Josephine Baker was born on June 3, 1906, in the United States, in Missouri, with the name Freda Josephine McDonald.
Her parents, Eddie Carson and Carrie McDonald, lived in the poor neighbourhood of Saint-Louis, a city founded by the French in 1764, where she grew up. After having served as a waitress since the age of thirteen, she became a dancer at eighteen, and performed in New York, notably in La Revue Nègre. In 1925, the one known as the Black Venus went to Paris and, soaring from success to success, she became a great star. With her sweet gorgeous voice characterized by delicious exotic accents, she sang several songs notably la petite Tonkinoise and J'ai deux amours, in 1930. In 1937, she obtained French citizenship through marriage.
In 1939, at the outbreak of the war, Josephine Baker was a performer at Folies Bergères and Casino de Paris, alongside Maurice Chevalier. Faithful to her adopted fatherland, she decided to work for the French intelligence services and during evening shows, applied herself to gathering information from officers on the location of German troops. She hid refugees and weapons at the Château des Milandes, a castle in Périgord, where she lived. As from the summer of 1940, banned from the stage by Nazi laws, she became one of the first resistant fighters by exporting overseas intelligence information written with invisible ink in her scores. When crossing borders, she would fasten other messages inside her bra. Suspected and threatened to be arrested by the Germans, she fled to Morocco and settled in Marrakech.
On May 23, 1944, Josephine Baker officially joined the French Air Force. Holder of a pilot’s licence, she was sent to the 117 battalion where she served as propaganda officer. Upon promotion to the rank of second lieutenant, she became a true ambassador of Free France during her tours in North Africa and the Middle East.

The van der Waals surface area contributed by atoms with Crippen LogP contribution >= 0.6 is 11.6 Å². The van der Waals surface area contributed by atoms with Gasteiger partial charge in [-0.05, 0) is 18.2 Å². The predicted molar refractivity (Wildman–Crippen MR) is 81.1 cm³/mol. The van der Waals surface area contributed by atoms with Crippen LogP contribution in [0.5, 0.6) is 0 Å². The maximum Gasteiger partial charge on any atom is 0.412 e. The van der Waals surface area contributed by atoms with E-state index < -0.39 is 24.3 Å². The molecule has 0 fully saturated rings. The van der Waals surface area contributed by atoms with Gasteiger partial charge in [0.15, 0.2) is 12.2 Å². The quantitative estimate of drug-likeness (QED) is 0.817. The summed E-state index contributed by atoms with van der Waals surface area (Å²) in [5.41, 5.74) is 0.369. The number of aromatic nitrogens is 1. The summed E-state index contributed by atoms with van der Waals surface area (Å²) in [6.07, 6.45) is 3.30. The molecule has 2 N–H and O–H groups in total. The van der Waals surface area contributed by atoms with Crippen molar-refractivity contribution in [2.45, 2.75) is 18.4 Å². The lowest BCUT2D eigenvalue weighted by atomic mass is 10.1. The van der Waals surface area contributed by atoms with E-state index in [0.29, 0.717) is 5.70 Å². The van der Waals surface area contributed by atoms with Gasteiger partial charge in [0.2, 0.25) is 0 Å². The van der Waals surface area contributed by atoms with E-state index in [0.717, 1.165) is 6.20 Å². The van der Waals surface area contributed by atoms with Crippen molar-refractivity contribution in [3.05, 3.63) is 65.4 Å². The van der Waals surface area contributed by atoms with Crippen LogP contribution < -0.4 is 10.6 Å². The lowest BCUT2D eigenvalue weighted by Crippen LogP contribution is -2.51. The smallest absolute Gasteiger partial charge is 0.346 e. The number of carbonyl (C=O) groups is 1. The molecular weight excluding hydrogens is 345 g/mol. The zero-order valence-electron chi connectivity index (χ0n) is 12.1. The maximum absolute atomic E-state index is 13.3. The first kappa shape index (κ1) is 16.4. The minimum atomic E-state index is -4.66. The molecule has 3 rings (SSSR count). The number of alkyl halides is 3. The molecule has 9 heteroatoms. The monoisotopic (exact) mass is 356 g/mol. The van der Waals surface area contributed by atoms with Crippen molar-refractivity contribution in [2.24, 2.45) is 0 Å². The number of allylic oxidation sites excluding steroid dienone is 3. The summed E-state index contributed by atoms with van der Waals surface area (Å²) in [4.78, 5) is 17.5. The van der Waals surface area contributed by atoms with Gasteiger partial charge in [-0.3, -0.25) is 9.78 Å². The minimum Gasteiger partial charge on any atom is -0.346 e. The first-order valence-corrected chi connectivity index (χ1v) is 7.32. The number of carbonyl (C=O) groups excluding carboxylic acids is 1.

Upon the restoration of peace, Josephine Baker devoted most of her time and energy to charitable organizations, the protection of war victims and the defence of civil rights. She adopted orphans, and formed her "Rainbow Tribe”, resident at Château des Milandes, a castle she bought in Périgord. In order to foot her expenses, she organized charity galas, and started making tours again, but as years went by, her debt burden became heavier...
On April 12, 1945, she had a cardiac discomfort and four days after performing at the Bobino theatre, during the première of a show recounting her life, she died of cerebral haemorrhage. At a heavily attended solemn mass celebrated in her honour at the Madeleine church, she was given military honours.
Josephine Baker was Knight of the Legion of Honour, holder of the war cross (with palm), the Resistance medal, the Free France medal and the Second World War commemorative medal. Besides her luxury, glamour and glitter, this beautiful generous-hearted volunteer servicewoman was simple and pure in her soul, qualities that make her memory evergreen in our mines.